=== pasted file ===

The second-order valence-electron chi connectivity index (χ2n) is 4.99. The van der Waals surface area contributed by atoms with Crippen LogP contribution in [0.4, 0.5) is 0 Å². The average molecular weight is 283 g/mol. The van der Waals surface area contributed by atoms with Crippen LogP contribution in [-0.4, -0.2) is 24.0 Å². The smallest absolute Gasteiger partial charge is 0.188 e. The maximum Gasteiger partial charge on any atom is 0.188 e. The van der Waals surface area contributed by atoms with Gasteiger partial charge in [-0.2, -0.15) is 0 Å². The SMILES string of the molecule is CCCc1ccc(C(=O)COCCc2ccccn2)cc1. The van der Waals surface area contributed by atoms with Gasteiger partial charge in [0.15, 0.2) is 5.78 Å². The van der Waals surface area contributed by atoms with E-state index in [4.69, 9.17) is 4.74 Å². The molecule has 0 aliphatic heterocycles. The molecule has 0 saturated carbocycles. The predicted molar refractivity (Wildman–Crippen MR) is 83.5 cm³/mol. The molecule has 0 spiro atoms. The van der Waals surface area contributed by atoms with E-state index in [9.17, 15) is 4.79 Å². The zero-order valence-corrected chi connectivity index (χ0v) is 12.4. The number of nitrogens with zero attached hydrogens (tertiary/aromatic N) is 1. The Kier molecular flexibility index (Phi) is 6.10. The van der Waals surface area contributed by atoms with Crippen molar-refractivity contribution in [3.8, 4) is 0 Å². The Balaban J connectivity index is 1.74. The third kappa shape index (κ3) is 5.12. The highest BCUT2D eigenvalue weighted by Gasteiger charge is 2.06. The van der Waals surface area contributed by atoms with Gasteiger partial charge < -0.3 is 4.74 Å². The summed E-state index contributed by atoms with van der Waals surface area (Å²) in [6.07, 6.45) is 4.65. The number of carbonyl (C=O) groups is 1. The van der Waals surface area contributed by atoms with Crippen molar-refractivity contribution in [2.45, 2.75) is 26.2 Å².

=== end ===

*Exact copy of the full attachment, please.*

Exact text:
The second-order valence-electron chi connectivity index (χ2n) is 4.99. The van der Waals surface area contributed by atoms with Crippen LogP contribution in [0.4, 0.5) is 0 Å². The average molecular weight is 283 g/mol. The van der Waals surface area contributed by atoms with Crippen LogP contribution in [-0.4, -0.2) is 24.0 Å². The smallest absolute Gasteiger partial charge is 0.188 e. The maximum Gasteiger partial charge on any atom is 0.188 e. The van der Waals surface area contributed by atoms with Gasteiger partial charge in [-0.2, -0.15) is 0 Å². The SMILES string of the molecule is CCCc1ccc(C(=O)COCCc2ccccn2)cc1. The van der Waals surface area contributed by atoms with Gasteiger partial charge in [0.15, 0.2) is 5.78 Å². The van der Waals surface area contributed by atoms with E-state index in [4.69, 9.17) is 4.74 Å². The molecule has 0 aliphatic heterocycles. The molecule has 0 saturated carbocycles. The predicted molar refractivity (Wildman–Crippen MR) is 83.5 cm³/mol. The molecule has 0 spiro atoms. The van der Waals surface area contributed by atoms with E-state index in [9.17, 15) is 4.79 Å². The zero-order valence-corrected chi connectivity index (χ0v) is 12.4. The number of nitrogens with zero attached hydrogens (tertiary/aromatic N) is 1. The Kier molecular flexibility index (Phi) is 6.10. The van der Waals surface area contributed by atoms with Crippen molar-refractivity contribution in [3.8, 4) is 0 Å². The Balaban J connectivity index is 1.74. The third kappa shape index (κ3) is 5.12. The highest BCUT2D eigenvalue weighted by Gasteiger charge is 2.06. The van der Waals surface area contributed by atoms with Gasteiger partial charge < -0.3 is 4.74 Å². The summed E-state index contributed by atoms with van der Waals surface area (Å²) in [6.07, 6.45) is 4.65. The number of carbonyl (C=O) groups is 1. The van der Waals surface area contributed by atoms with Crippen molar-refractivity contribution in [2.45, 2.75) is 26.2 Å².